In Saturday's "no-tackling" game, the O-line produced a running game that went for 43 yards on 20 carries and worse yet, allowed 10 sacks and 16 plays that produced negative yardage.
Of course, in such a contest, only so much can be made of a simulated game where simply by touching your opponent, an assumption is made that they are tackled.
Nonetheless, USC is replacing an offensive captain, center Khaled Holmes, with former guard Marcus Martin and left tackle Aundrey Walker is still looking to live up to his enormous potential.
Until a level of comfort can be found with these two positions, this unit will remain an area of concern for line coaches' James Cregg and Mike Summers.
No. 3: Who Is the Starting Quarterback?
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The Trojans' most critical position battle remains murky at best heading into the fall.
However, the good news for USC fans is that the reason why there is little clarity in settling the identity of the starting quarterback is because those vying for the position have been playing so well.
Leading the way for the gig is Cody Kessler who has had a fantastic camp by any objective measure and he culminated the spring session with a 15 for 22 performance that saw him pass for 242 yards and three touchdowns in Saturday's game.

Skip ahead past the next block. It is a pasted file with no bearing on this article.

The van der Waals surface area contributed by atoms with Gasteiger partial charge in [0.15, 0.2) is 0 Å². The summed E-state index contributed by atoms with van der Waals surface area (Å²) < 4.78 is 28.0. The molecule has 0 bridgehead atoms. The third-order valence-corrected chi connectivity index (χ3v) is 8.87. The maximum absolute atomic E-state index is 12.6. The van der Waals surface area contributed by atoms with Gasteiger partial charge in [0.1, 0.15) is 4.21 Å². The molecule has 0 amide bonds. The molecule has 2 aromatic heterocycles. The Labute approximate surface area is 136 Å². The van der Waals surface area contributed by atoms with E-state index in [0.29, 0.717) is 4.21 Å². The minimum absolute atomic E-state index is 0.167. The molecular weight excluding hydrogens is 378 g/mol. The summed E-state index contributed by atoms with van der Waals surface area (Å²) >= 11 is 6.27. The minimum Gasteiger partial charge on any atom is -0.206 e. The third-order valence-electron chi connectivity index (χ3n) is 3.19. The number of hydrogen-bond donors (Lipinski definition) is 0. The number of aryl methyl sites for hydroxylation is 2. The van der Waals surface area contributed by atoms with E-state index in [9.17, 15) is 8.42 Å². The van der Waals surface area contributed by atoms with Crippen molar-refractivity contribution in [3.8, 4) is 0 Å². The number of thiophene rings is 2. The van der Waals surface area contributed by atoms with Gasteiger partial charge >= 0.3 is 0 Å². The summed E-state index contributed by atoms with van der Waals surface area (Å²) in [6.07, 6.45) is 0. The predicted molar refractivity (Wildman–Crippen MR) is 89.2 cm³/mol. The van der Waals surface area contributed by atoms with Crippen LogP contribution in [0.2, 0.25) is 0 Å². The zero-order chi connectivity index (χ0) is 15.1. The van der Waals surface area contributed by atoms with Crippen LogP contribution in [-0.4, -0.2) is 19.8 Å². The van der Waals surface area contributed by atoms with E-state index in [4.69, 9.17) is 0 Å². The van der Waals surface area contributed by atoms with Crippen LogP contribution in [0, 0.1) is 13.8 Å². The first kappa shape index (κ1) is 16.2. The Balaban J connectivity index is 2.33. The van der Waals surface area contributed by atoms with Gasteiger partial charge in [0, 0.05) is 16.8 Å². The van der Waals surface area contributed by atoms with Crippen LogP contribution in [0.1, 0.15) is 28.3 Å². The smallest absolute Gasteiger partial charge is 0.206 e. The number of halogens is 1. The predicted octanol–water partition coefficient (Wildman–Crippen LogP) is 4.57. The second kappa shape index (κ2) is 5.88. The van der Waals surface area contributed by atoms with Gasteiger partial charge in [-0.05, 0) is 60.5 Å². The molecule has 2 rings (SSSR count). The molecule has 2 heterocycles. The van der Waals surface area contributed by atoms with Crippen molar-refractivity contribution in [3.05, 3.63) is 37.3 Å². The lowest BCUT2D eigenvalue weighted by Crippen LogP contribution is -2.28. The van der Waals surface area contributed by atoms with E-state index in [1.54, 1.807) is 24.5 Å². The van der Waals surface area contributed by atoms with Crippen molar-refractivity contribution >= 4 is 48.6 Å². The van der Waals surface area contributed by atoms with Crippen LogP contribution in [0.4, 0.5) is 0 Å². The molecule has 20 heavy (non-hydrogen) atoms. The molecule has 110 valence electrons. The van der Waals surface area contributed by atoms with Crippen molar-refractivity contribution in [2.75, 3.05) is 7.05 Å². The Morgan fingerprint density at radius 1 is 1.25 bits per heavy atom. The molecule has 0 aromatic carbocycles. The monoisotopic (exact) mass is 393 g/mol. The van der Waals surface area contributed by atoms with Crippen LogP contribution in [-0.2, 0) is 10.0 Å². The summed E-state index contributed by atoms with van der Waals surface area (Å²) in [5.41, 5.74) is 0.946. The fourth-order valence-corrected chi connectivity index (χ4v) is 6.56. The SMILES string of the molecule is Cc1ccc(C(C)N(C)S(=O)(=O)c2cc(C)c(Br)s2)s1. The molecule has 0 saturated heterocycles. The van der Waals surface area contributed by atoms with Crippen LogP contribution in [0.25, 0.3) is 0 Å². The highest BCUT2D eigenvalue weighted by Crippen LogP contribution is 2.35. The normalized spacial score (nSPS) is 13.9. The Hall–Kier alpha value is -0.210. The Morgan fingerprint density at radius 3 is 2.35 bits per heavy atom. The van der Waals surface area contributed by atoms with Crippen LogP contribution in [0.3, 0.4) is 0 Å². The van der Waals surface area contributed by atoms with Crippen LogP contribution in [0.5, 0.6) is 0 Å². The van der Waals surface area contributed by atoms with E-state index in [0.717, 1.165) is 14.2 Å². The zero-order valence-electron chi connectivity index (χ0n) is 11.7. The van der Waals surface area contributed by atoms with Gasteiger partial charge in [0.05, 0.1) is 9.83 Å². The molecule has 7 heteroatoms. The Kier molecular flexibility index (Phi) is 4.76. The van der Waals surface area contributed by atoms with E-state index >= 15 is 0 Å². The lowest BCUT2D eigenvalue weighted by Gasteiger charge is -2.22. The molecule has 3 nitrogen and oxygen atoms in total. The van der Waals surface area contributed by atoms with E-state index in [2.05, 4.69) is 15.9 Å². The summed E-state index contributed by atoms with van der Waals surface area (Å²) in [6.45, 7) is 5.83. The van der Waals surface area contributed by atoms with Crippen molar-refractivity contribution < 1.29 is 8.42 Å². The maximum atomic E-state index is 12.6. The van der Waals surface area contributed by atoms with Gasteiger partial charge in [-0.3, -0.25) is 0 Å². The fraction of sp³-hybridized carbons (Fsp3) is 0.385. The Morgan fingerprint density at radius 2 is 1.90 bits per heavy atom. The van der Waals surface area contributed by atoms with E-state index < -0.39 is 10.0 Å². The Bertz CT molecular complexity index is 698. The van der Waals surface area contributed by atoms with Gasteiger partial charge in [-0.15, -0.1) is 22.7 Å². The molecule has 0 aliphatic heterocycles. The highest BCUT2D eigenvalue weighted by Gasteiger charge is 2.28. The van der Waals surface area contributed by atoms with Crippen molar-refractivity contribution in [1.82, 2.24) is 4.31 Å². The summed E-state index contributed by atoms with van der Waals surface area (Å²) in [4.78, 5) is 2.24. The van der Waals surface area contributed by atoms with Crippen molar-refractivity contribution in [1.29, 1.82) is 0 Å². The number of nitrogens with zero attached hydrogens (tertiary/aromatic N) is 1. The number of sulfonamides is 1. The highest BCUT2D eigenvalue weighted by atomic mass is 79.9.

But Max Wittek and true freshman Max Browne have also performed well and in doing so, have left their head coach with a difficult decision heading into the fall.
Many fans are calling for Kiffin to name a starting QB now—most of them would prefer Kessler—but he will play it close to the vest for the time being as well he should.
After all, it is in the second camp where most of the decisions will be made regarding starters, so why should the quarterback position be any different?
Still, until "the guy" is named, this position will remain a concern for Kiffin.
No. 2: Secondary Woes
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The coaching staff knew that the secondary was going to be an issue for USC in 2013 simply because it would feature all new starters this year.
And unfortunately, that has been exactly the case as the revamped defensive backfield has struggled all spring long.
Contributing to the unit woes has—of course—been injuries; especially at the safety positions where likely starters Dion Bailey and primary back-up Su'a Cravens missed either some or all of the spring due to injuries.